According to Article 9(2) of the GDPR and Article 22 of the Act, the processing of special categories of personal data is permitted in cases where:

  • the data subject has provided explicit consent for the processing of its personal data for one or more specified purposes;
  • the processing is necessary to protect the data subject's vital interests or another natural person where the data subject is physically or legally incapable of providing consent;
  • the processing is carried out in the course of its legitimate activities with appropriate safeguards by a foundation, association, or any other not-for-profit body with a political, philosophical, religious, or trade union aim and on condition that the processing relates solely to the members or to former members of the body or to persons who have regular contact with it in connection with its purposes and that the personal data is not disclosed outside that body without the consent of the data subjects;
  • the processing relates to personal data that is manifestly made public by the data subject; or
  • the processing is necessary for the establishment, exercise, or defence of legal claims or whenever courts are acting in their judicial capacity.

According to Articles 9(2)(g) of the GDPR and Article 23 of the Act, the processing of special categories of personal data is also permitted in case:

  • the processing is necessary to comply with an obligation under international law;
  • the data is processed by the AP or the National Ombudsman, provided that such processing is necessary for the performance of their statutory duties, and safeguards are implemented to ensure that the privacy of the data subject is not disproportionately adversely affected; or
  • the processing is necessary in addition to the processing of personal data of a criminal law nature (as set out below) for the purposes for which the latter data is processed.

According to Article 9(2)(j) of the GDPR and Article 24 of the Act, the prohibition on the processing of special categories of personal data is not applicable in case:

  • the processing is necessary for scientific research, historical research, or statistical purposes in accordance with Article 89(1) of the GDPR;
  • such research serves a public interest;
  • obtaining explicit consent is impossible or would require a disproportionate effort; and
  • safeguards are provided to ensure that the data subject's privacy is not disproportionately adversely affected.

According to Article 9(2)(g) of the GDPR and Article 25 of the Act, the prohibition on the processing of personal data revealing racial or ethnic origin is not applicable in case the purpose of processing is:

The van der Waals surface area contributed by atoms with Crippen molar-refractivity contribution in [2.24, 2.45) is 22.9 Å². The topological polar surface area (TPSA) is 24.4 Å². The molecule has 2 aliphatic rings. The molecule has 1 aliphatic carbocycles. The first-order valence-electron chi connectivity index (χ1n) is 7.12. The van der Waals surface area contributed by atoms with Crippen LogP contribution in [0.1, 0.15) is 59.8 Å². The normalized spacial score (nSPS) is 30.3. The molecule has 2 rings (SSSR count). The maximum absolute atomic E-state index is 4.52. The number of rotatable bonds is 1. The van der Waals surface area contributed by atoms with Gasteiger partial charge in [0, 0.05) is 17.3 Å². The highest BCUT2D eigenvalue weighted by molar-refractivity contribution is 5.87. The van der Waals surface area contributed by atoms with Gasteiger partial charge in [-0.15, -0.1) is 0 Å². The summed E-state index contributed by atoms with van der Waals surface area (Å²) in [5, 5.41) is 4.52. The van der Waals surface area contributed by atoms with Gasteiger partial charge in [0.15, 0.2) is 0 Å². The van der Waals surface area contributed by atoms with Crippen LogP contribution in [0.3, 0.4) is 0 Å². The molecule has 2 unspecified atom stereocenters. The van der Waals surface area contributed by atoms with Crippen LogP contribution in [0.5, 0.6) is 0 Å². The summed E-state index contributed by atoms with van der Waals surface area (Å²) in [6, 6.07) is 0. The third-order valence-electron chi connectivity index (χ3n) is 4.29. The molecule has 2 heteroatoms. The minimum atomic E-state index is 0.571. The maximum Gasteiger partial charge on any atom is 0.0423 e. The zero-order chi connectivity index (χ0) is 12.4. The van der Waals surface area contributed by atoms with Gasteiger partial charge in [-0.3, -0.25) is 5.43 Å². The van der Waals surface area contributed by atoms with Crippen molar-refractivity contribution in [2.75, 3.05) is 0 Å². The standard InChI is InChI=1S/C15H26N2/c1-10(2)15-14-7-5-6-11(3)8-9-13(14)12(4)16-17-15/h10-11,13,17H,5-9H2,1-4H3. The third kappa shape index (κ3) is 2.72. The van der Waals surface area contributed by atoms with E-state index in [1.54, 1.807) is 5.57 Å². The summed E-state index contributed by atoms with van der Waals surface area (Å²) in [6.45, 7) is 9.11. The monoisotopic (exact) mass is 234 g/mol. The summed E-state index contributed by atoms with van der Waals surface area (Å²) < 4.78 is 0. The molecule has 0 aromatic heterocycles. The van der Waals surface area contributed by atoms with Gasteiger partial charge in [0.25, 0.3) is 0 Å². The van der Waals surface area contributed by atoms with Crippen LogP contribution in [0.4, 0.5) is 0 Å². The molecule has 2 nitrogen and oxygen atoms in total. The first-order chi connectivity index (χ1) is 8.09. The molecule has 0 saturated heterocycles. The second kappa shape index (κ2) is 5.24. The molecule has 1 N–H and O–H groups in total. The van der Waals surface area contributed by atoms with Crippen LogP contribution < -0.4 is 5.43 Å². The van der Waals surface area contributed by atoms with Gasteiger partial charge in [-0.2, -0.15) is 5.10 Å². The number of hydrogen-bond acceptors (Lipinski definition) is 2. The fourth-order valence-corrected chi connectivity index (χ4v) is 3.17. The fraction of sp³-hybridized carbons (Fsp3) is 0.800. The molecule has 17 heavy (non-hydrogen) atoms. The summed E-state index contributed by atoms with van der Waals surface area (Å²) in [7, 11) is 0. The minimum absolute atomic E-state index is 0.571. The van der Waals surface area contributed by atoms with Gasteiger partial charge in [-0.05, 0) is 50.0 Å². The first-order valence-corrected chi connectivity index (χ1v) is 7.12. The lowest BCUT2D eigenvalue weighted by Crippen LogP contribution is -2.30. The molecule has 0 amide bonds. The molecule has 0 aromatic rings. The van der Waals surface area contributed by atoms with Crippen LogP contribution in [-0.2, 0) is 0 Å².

• the data subject's identification, insofar as the processing for that purpose is inevitable; or
  • granting persons from a certain ethnic or cultural minority group a privileged position in order to remove or mitigate actual disadvantages relating to racial or ethnic origin insofar as:
    • the processing is necessary for this purpose;
    • the data involves the data subject's place of birth, their parents or grandparents, or other statutorily established criteria in order to determine objectively whether an individual belongs to a certain ethnic or cultural minority group; and
    • the data subject has not objected to the processing in writing.

According to Article 9(2)(g) of the GDPR and Article 26 of the Act, the prohibition on the processing of personal data revealing political opinions is not applicable in cases where the processing occurs in relation to requirements regarding such opinions which may reasonably be posed in connection with the fulfilment of functions in administrative bodies and advisory bodies.

According to Article 9(2)(g) of the GDPR and Article 27 of the Act, the prohibition on the processing of personal data revealing religious or philosophical beliefs is not applicable in cases where institutions other than foundations, associations, or any other not-for-profit bodies with a political, philosophical, religious, or trade union aim process the personal data, and the processing is necessary with regard to mental health treatment, unless the data subject has objected to the processing in writing. Such personal data may not be disclosed to third parties without the data subject's consent.

According to Article 9(2)(g) of the GDPR and Article 28 of the Act, the processing of genetic data is allowed in respect of the data subject from whom the data has been obtained. Furthermore, the prohibition on the processing of genetic personal data is not applicable in case:

  • a substantial medical interest prevails; 
  • the processing is necessary for scientific research serving a public interest or for statistical purposes;
  • the data subject provides explicit consent (unless obtaining consent is impossible or requires a disproportionate effort); and
  • safeguards are implemented to ensure that the data subject's privacy is not disproportionately affected.

According to Article 9(2)(g) of the GDPR and Article 29 of the Act, the prohibition on the processing of biometric data for identification purposes is not applicable in cases where such processing is necessary for authentication or security purposes.